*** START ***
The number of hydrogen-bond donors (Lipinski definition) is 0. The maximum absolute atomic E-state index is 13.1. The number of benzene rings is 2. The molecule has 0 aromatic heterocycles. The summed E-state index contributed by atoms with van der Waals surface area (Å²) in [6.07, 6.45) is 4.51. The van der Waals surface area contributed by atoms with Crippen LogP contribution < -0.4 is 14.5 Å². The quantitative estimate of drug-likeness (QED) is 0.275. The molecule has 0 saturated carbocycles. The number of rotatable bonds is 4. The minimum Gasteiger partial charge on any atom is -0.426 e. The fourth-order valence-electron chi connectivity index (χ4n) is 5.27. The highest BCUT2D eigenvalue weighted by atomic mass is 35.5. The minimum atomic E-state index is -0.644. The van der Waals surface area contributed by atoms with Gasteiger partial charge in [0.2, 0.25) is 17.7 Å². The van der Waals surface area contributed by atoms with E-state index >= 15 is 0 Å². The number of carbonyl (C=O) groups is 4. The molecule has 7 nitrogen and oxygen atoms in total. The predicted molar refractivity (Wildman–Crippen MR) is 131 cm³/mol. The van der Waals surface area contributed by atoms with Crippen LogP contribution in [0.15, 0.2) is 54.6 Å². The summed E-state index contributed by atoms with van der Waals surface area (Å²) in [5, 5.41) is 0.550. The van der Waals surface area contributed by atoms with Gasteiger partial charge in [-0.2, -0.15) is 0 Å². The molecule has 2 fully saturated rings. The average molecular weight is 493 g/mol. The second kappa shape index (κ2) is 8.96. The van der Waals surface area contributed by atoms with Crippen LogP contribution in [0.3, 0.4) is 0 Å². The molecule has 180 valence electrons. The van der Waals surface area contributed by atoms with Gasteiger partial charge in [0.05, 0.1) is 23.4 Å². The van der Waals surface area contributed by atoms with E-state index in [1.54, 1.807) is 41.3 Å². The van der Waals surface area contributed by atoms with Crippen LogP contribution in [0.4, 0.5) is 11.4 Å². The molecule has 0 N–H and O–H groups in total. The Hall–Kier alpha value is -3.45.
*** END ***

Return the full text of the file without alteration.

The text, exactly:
The number of hydrogen-bond donors (Lipinski definition) is 0. The maximum absolute atomic E-state index is 13.1. The number of benzene rings is 2. The molecule has 0 aromatic heterocycles. The summed E-state index contributed by atoms with van der Waals surface area (Å²) in [6.07, 6.45) is 4.51. The van der Waals surface area contributed by atoms with Crippen LogP contribution < -0.4 is 14.5 Å². The quantitative estimate of drug-likeness (QED) is 0.275. The molecule has 0 saturated carbocycles. The number of rotatable bonds is 4. The minimum Gasteiger partial charge on any atom is -0.426 e. The fourth-order valence-electron chi connectivity index (χ4n) is 5.27. The highest BCUT2D eigenvalue weighted by atomic mass is 35.5. The minimum atomic E-state index is -0.644. The van der Waals surface area contributed by atoms with Gasteiger partial charge in [0.2, 0.25) is 17.7 Å². The van der Waals surface area contributed by atoms with E-state index >= 15 is 0 Å². The number of carbonyl (C=O) groups is 4. The molecule has 7 nitrogen and oxygen atoms in total. The predicted molar refractivity (Wildman–Crippen MR) is 131 cm³/mol. The van der Waals surface area contributed by atoms with Crippen LogP contribution in [0.15, 0.2) is 54.6 Å². The summed E-state index contributed by atoms with van der Waals surface area (Å²) in [5, 5.41) is 0.550. The van der Waals surface area contributed by atoms with Gasteiger partial charge in [-0.2, -0.15) is 0 Å². The molecule has 2 fully saturated rings. The average molecular weight is 493 g/mol. The second kappa shape index (κ2) is 8.96. The van der Waals surface area contributed by atoms with Crippen LogP contribution in [0.3, 0.4) is 0 Å². The molecule has 180 valence electrons. The van der Waals surface area contributed by atoms with Gasteiger partial charge in [0.05, 0.1) is 23.4 Å². The van der Waals surface area contributed by atoms with E-state index in [1.54, 1.807) is 41.3 Å². The van der Waals surface area contributed by atoms with Crippen LogP contribution in [0.4, 0.5) is 11.4 Å². The molecule has 0 N–H and O–H groups in total. The Hall–Kier alpha value is -3.45.